the dissident frogman

Reader comment

A comment by the dissident frogman on Are You Ready? ♠ Êtes-Vous Prêt ?

I understand the distinction between the legitimacy of the death penalty and the way this sentence is used in a particular set of rules. But you obviously don't care. What's more, when I talk about the infallibility (or not) of the prosecution process, I'm referring to liberal democracies, as it should go without saying. The prosecution's case in totalitarian states is simply a joke. Since you know that applying the death penalty will result in irreperable mistakes (which is not the case for other kinds of punishment) That's utterly incorrect and this is where your whole argumentation collapses I'm afraid. Unless you happen to own the secret of time travel, I'd like to know how you could "fix" the mistake of a 30 years sentence (for instance) served in jail by an innocent. Actually, no matter the length of the imprisonment, any sentence is as "irreparable" as any other. You can't give back the days of this persons life, be it 1, 10 or 100. They're irremissibly lost and that's "irreparable" just the same. In fact, I'd love to hear what your self-proclaimed moral superiority and good feelings could lead you to tell a poor fellow who had most of his life wrecked by such sentence. If I follow your logic, I imagine we could tell him to shut up and stop complaining since after all, he's still alive… How noble of you. And please, don't tell me that it's a less serious offence, just because the poor bastard is alive to mourn his lost life. We all die one day, but I'm far from being convinced that spending the rest of your life bitterly pondering on the unjust deprivation of the first half "“ or to actually die in prison, considering that if they're convicted on the charge of murder, the alternative to death sentence would be life in prison - is in any case a more enjoyable fate. But anyway, let's push that a bit further and apply it to your moral dilemma equation: 1. One who broke the law shall be jailed 2. A decision of justice cannot result in jailing an innocent. Now what do you propose? Let's empty the prisons, wipe out the penitentiary system and completely give up the ideas of justice and law? The moral dilemma you impose onto the death penalty (and again, curiously enough, not to any other sentence) is in fact already taken into account by the judicial system of advanced countries. This is why there are extensive investigations and counter-investigations, with ever evolving techniques improved precisely to reduce the risk of error (Because here comes another Great Lesson of Life: zero-risk does not exist), this is why there are lawyers, witnesses, jury, habeas corpus (which actually deals with the other moral dilemma that you apparently don't care too much about: detention) and a whole set of appeal system relying on the principle that a man is innocent until proven guilty. The way I can see it, your answer to that is: okay, considering that we may convict an innocent, then we shall not convict anybody. Including the guilty of course, since you assume that we can't really tell who is and who is not with 100% accuracy. As a side note, I'll add that if we where to follow that kind of logic, it would reduce nearly all human activity to zero (risk is inherent to the nature of life. Dealing with it is always a question of balance between potential outcomes and the expected benefits or failures), but that's another debate. It leaves you with a big problem anyway (well, several in fact) : what do you do with them? Even if I was to accept that to save an unknown and unpredictable number of potential innocents (that's 1. certainly marginal, thank to the "safety trigger" of the judicial process and 2. very likely to be decreasing according to the sophistication of investigating techniques) you shouldn't punish the murderers (Certainly a largely superior proportion, thank to the said sophistication), then you still have to face the fact that you're either going to jail innocents "“ in most case for life - or completely give up with justice. Or do you declare a moratorium and… What? Lock everybody without trial - including the handful of innocents for that matter - until you're finished talking on a very touchy subject "“ which could take several years? (and end up leaving them to jail instead of executing them...) A bit sadistic of you, if you ask me. And definitely unacceptable morally speaking. It always strike me that the case that saw the final victory of the anti-death penalty faction in France (and the lasting fame of the Socialist lawyer who "won" it, Robert Badinter) was that of Patrick Henry who turned out to be genuinely and incontestably guilty of the murder of the 7 years old Philippe Bertrand, strangled before the request of the ransom, his body let to rot under the bed of an hotel room in the mid 70s. Talk about a symbol of the protection of the innocents indeed… (Coincidentally, I also notice that the morally superior power-that-be and that know better what's good for us, carefully avoided to consult the French people on such an important question. But of course, they know better than the rabble, right?) I'm afraid that the moral dilemma you are facing is that either you arbitrarily declare that it's okay to punish the innocent in one way but not in another, or that the cause for concern that has to be questioned and improved (and is, actually) is the structural process leading to the sentence, not the nature of the sentence itself. In short, the fact that the sentence can be wrongly pronounced doesn't make it wrong per se.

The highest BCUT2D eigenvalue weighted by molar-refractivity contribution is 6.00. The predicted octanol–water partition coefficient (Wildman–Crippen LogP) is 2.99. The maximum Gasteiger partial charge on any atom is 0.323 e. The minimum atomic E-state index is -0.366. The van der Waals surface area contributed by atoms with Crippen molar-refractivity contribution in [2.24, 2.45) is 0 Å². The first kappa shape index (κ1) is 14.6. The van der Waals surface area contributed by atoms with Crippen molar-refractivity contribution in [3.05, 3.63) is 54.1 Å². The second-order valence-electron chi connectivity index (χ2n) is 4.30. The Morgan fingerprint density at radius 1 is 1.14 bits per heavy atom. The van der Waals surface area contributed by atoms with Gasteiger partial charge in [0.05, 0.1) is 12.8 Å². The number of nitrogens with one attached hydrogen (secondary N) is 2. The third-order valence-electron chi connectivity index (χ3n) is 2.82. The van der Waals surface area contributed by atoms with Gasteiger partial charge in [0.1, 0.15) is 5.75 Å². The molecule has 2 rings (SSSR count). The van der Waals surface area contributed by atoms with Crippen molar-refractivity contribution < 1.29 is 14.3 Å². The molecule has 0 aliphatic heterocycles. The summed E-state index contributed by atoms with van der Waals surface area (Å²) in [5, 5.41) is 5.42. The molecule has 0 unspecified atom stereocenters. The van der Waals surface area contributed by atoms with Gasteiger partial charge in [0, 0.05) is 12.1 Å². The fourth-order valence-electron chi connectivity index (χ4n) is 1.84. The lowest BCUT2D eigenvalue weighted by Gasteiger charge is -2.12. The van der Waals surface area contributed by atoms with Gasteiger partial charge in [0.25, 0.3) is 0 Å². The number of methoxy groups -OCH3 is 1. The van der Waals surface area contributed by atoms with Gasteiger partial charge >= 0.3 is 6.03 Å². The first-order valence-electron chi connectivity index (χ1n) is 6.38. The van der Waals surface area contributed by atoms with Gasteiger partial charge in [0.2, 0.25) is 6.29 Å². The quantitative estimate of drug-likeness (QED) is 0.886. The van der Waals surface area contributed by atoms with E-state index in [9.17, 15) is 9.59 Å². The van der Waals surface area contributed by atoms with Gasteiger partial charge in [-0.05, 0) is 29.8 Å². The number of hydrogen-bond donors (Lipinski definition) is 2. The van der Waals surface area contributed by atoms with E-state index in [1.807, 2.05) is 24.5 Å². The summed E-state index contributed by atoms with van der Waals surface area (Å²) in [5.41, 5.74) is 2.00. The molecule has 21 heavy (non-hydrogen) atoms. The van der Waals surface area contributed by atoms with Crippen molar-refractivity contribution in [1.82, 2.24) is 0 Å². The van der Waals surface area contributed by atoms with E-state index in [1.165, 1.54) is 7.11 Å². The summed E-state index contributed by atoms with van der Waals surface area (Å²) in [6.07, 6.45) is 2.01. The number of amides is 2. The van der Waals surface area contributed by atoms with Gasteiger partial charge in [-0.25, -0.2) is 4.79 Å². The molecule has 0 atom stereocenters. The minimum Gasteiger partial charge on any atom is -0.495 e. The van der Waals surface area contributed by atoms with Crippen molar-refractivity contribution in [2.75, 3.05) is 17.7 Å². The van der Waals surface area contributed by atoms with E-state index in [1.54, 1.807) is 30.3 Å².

Comment metadata